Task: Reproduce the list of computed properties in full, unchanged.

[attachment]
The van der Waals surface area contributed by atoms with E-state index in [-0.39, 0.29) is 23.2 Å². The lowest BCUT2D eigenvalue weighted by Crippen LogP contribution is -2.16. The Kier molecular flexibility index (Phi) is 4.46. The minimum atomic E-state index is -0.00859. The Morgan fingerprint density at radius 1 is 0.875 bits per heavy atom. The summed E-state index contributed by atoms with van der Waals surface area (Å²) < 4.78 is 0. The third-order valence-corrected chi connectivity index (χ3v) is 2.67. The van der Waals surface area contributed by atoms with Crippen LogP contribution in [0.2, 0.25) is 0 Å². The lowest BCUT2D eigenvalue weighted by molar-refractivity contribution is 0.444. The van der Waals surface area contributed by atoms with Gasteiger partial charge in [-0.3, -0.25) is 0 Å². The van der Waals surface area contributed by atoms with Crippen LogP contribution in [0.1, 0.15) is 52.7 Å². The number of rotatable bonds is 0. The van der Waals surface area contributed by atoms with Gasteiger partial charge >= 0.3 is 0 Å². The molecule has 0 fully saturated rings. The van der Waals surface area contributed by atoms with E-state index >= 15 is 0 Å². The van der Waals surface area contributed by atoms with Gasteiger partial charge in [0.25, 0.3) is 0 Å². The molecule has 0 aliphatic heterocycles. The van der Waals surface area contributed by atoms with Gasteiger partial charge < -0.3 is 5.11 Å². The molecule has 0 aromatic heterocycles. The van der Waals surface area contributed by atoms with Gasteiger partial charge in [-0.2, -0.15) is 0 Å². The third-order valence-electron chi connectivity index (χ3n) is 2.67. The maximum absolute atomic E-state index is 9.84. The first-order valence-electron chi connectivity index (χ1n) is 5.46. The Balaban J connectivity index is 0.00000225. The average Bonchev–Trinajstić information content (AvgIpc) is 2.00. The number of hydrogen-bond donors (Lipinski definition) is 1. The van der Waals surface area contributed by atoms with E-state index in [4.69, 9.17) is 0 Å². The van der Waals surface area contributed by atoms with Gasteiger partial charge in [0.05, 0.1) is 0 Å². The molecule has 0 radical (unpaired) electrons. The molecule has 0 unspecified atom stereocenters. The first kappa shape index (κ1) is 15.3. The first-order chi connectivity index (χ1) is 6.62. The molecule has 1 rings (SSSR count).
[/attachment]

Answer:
The van der Waals surface area contributed by atoms with E-state index in [-0.39, 0.29) is 23.2 Å². The lowest BCUT2D eigenvalue weighted by Crippen LogP contribution is -2.16. The Kier molecular flexibility index (Phi) is 4.46. The minimum atomic E-state index is -0.00859. The Morgan fingerprint density at radius 1 is 0.875 bits per heavy atom. The summed E-state index contributed by atoms with van der Waals surface area (Å²) < 4.78 is 0. The third-order valence-corrected chi connectivity index (χ3v) is 2.67. The van der Waals surface area contributed by atoms with Crippen LogP contribution in [0.2, 0.25) is 0 Å². The lowest BCUT2D eigenvalue weighted by molar-refractivity contribution is 0.444. The van der Waals surface area contributed by atoms with Gasteiger partial charge in [-0.3, -0.25) is 0 Å². The van der Waals surface area contributed by atoms with Crippen LogP contribution in [0.1, 0.15) is 52.7 Å². The number of rotatable bonds is 0. The van der Waals surface area contributed by atoms with Gasteiger partial charge >= 0.3 is 0 Å². The molecule has 0 fully saturated rings. The van der Waals surface area contributed by atoms with E-state index >= 15 is 0 Å². The van der Waals surface area contributed by atoms with Gasteiger partial charge in [0.25, 0.3) is 0 Å². The molecule has 0 aliphatic heterocycles. The van der Waals surface area contributed by atoms with Gasteiger partial charge < -0.3 is 5.11 Å². The molecule has 0 aromatic heterocycles. The van der Waals surface area contributed by atoms with Gasteiger partial charge in [-0.2, -0.15) is 0 Å². The third-order valence-electron chi connectivity index (χ3n) is 2.67. The maximum absolute atomic E-state index is 9.84. The first-order valence-electron chi connectivity index (χ1n) is 5.46. The Balaban J connectivity index is 0.00000225. The average Bonchev–Trinajstić information content (AvgIpc) is 2.00. The number of hydrogen-bond donors (Lipinski definition) is 1. The van der Waals surface area contributed by atoms with E-state index in [4.69, 9.17) is 0 Å². The van der Waals surface area contributed by atoms with Gasteiger partial charge in [0.05, 0.1) is 0 Å². The molecule has 0 radical (unpaired) electrons. The molecule has 0 unspecified atom stereocenters. The first kappa shape index (κ1) is 15.3. The first-order chi connectivity index (χ1) is 6.62. The molecule has 1 rings (SSSR count).